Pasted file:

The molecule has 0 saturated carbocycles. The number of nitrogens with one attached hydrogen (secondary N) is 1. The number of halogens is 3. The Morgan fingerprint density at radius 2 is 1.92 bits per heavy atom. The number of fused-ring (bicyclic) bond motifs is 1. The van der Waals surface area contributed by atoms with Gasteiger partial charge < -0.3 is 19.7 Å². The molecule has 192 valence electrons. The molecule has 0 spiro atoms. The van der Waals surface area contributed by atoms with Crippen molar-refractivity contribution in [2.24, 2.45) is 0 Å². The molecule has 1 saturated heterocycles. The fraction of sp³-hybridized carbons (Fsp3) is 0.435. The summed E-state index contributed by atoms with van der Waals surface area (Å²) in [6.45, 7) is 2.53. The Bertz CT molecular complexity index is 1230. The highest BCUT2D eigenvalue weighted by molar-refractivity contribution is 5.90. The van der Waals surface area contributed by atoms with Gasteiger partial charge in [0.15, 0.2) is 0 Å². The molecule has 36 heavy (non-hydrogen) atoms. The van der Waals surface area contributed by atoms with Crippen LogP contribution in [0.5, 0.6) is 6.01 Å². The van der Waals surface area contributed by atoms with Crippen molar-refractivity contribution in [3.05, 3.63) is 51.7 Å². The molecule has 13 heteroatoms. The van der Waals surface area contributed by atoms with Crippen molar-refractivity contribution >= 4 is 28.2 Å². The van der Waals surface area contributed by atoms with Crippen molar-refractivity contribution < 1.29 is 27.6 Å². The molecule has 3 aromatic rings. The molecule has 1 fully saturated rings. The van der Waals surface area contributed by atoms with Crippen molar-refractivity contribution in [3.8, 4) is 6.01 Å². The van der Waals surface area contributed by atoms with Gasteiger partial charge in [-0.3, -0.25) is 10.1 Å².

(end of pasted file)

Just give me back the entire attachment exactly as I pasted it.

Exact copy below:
The molecule has 0 saturated carbocycles. The number of nitrogens with one attached hydrogen (secondary N) is 1. The number of halogens is 3. The Morgan fingerprint density at radius 2 is 1.92 bits per heavy atom. The number of fused-ring (bicyclic) bond motifs is 1. The van der Waals surface area contributed by atoms with Gasteiger partial charge < -0.3 is 19.7 Å². The molecule has 192 valence electrons. The molecule has 0 spiro atoms. The van der Waals surface area contributed by atoms with Crippen molar-refractivity contribution in [2.24, 2.45) is 0 Å². The molecule has 1 saturated heterocycles. The fraction of sp³-hybridized carbons (Fsp3) is 0.435. The summed E-state index contributed by atoms with van der Waals surface area (Å²) in [6.45, 7) is 2.53. The Bertz CT molecular complexity index is 1230. The highest BCUT2D eigenvalue weighted by molar-refractivity contribution is 5.90. The van der Waals surface area contributed by atoms with Gasteiger partial charge in [0.15, 0.2) is 0 Å². The molecule has 36 heavy (non-hydrogen) atoms. The van der Waals surface area contributed by atoms with Crippen LogP contribution in [0.5, 0.6) is 6.01 Å². The van der Waals surface area contributed by atoms with Crippen molar-refractivity contribution in [3.05, 3.63) is 51.7 Å². The molecule has 13 heteroatoms. The van der Waals surface area contributed by atoms with Crippen molar-refractivity contribution >= 4 is 28.2 Å². The van der Waals surface area contributed by atoms with Crippen molar-refractivity contribution < 1.29 is 27.6 Å². The molecule has 3 aromatic rings. The molecule has 1 fully saturated rings. The van der Waals surface area contributed by atoms with Crippen molar-refractivity contribution in [3.8, 4) is 6.01 Å². The van der Waals surface area contributed by atoms with Gasteiger partial charge in [-0.3, -0.25) is 10.1 Å².